Mar 14, 2014
‘Another Year’: The Tragedy of Everyday Life
Posted on Dec 27, 2010
Tom (Jim Broadbent) is a geologist whose hobby is cooking. His wife, Gerri (Ruth Sheen), is a counselor at a psychology center. They lead snug, not to say smug, little lives, the largest excitement of which is provided by their garden where they grow their vegetables and by their messed-up friend, Mary (Lesley Manville), who is one of Gerri’s co-workers, and whose true mission in life is to discomfit the comfortable. As its title forthrightly states, writer-director Mike Leigh’s “Another Year” simply records the spring-to-spring passage of the annual round of days in these very ordinary lives. I think, for reasons difficult to explain, that it is a near-to-great film.
Not that very much “happens” in the film—its biggest event is a death in the family (Tom’s brother’s wife passes), an occasion for stoicism for the widower, crazy anger from his son. These characters, however, are introduced late in the film and they have no more than a small impact on us or on the rest of the family. They sympathetically absorb the loss and do their best to keep their lives moving along on an even keel.
This is also pretty much how they handle Mary, their resident wild card. She’s a lonely woman, given to solitary drinking and to an increasingly desperate search for a man to lighten the burden of her ditsy days. She even hits on Tom and Gerri’s grown-up son, who, sure enough, turns up with a very pleasant young woman, with marriage very much in the offing. Lord help her, by the end of the film Mary is even casting a yearning eye on the new widower. In truth, however, her only meaningful relationship is with a used car she purchases, which—what else is new?—turns out to be a lemon, like everything else in her life.
It seems to me that Manville’s performance in this role is as good as anything we have seen at the movies this year. For some time it is possible to understand her as no more than eccentric, in the way that lonesome single people often are, prone to turning up unannounced at her friends’ house, generally—but not always—welcome for a meal or even a sleepover. You get the feeling that she puts a little bounce in their lives, while offering them the opportunity to worry a little about her, which is not a bad thing for them, given the general blandness of their lives. The mystery in Manville’s work revolves around the question of her self-consciousness. You always wonder, in the presence of this type, whether they are play-acting—trying to make themselves more interesting than they actually are, in order to command some attention—or whether they are intrinsically nut jobs, slowly, if showily, deteriorating as the years and the disappointments pile up. Manville isn’t telling. She just exists, more or less an inconvenience, a pest—yet one who nourishes a wan hope that the right man, the right apartment, even a better job, might yet rescue her for something close to normalcy.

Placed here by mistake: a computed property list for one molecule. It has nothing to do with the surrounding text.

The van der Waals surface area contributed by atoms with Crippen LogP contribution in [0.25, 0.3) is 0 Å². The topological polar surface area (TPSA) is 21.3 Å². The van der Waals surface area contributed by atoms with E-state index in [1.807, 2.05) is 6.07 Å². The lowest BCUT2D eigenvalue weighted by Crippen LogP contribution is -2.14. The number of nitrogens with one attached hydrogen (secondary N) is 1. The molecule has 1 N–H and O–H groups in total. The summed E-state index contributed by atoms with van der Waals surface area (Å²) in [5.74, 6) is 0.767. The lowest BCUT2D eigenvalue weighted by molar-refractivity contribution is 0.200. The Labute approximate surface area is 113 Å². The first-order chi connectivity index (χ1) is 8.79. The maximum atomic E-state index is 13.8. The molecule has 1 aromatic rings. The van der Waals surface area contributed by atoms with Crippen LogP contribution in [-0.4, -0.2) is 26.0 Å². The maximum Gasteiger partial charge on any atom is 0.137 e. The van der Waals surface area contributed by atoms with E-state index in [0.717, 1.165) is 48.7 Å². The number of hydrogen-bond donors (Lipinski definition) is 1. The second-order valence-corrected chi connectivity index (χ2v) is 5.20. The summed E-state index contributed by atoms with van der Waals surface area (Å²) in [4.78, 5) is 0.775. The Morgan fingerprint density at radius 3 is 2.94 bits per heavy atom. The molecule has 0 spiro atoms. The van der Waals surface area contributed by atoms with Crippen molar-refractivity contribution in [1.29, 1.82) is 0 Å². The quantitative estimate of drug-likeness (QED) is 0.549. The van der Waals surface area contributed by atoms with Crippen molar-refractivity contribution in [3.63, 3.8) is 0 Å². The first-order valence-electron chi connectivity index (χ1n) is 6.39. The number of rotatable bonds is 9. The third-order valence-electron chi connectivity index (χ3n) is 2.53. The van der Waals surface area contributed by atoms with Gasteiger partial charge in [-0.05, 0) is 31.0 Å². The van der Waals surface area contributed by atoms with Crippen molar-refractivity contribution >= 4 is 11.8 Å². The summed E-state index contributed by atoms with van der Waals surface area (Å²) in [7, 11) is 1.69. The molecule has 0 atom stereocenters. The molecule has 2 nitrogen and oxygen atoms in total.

The film was constructed in the curious Mike Leigh way. He gathers his actors, presents them with a situation, which they develop over weeks of improvisation, with Leigh finally writing up the movie’s script. Nearly always, that document and the resultant movie offer more dramatic tension than this working method would seem to promise, though it is often quite slyly stated.
That’s what happens in “Another Year,” with Manville providing this film with its wayward pulse—and with such naturalism. You never once catch her acting crazy. There is an internal logic to her illogicality that is, finally, enormously touching. By the end of “Another Year,” we find her staring into the camera with a profoundly puzzled look on her face, as if acknowledging that she has reached some kind of emotional ground zero from which there is no relief, no escape. It is about as hopeless a moment as you are likely to find in a film, made the more so because we see, as spring once again awakens, that the lives upon which she has intruded are preparing to bustle on.
Which is the other fine thing about “Another Year.” Tom and Gerri—do you think that’s a conscious reference to the more violently self-absorbed cartoon characters or just an accident?—are, it seems to me, not really terribly nice people. They can mime sympathy, the odd TLC moment. But, in truth, their largest desire is to protect the even tenor of their days—as most of us do. They literally, and symbolically, prefer to tend their own garden. And “Another Year” is in the final analysis a very cool and quietly cruel study in the ways people fail to connect, even though they imagine that they are doing so.
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